One thing to watch for is to try to avoid having this extra paragraphs because when you, when we go to create the, get the content for this block pattern, we will find that we need to remove those if they’re present. Just so that we have something in this media area let’s go ahead and see what kind of images I’ve got in my media library.
So just so that we have an example, let’s say that this, in this case, we’re going to create a directory with seemed far our team mascot. Now we’ve added this image. I’m going to go ahead and try to make this a thumbnail. And let’s say I wanted to have the image on this, on the right side and let’s see what else we can do here.
Perhaps we want to make it smaller so that it doesn’t take up so much space on the on the page. And we consider that this is just a very, simple group of blocks. It’s not very complex. But you could add extremely complex, full page layouts using this option. It could be used to starting points for things like landing pages, for example.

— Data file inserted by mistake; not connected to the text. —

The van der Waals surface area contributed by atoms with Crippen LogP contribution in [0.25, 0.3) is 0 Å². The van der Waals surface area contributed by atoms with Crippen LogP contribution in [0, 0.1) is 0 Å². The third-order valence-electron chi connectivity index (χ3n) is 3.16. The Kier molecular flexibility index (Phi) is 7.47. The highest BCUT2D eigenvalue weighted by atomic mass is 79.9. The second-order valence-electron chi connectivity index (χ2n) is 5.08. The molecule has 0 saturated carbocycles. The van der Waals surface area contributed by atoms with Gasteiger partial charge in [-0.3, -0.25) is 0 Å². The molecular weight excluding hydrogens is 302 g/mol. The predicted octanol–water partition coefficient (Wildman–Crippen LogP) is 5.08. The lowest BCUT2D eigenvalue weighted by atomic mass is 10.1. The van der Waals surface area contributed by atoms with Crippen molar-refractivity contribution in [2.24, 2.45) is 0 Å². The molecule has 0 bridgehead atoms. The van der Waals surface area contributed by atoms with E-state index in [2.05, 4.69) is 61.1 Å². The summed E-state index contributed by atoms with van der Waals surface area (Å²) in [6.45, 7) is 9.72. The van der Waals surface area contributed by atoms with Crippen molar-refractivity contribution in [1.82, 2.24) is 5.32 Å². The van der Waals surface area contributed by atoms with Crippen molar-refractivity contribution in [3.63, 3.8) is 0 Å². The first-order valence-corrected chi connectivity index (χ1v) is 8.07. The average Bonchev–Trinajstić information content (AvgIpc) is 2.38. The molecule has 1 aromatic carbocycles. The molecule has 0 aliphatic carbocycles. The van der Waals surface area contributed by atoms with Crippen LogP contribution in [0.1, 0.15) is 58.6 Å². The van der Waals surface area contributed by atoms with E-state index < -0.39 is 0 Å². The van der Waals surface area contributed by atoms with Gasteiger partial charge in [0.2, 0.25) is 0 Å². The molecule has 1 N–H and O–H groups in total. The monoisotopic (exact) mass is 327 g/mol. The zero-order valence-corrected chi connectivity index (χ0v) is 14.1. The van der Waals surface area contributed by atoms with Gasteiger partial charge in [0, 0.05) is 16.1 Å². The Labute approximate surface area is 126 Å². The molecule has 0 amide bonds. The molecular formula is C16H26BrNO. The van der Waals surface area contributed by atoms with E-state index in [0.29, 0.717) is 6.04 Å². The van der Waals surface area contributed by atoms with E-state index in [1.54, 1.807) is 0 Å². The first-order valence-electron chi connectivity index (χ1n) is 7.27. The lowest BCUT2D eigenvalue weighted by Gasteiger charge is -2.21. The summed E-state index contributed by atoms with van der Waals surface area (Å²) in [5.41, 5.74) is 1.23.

All right. So here I have my book. I’m going to call this complete and I am going to go ahead and save my draft so that I don’t lose my work. Now, the content here is, not visible. So if we can see the way that it’s look, the way that it’s designed to look, but we can’t see the mark up, that’s actually creating this.
So what we need to do is reveal that and to do that, we’re going to go up here to the options, which is the three little dots in the upper right-hand corner of your screen. And then we’re going to change from the, visual editor to the code editor. And this will change the screen. We will still see our top, our title here, block pattern set up.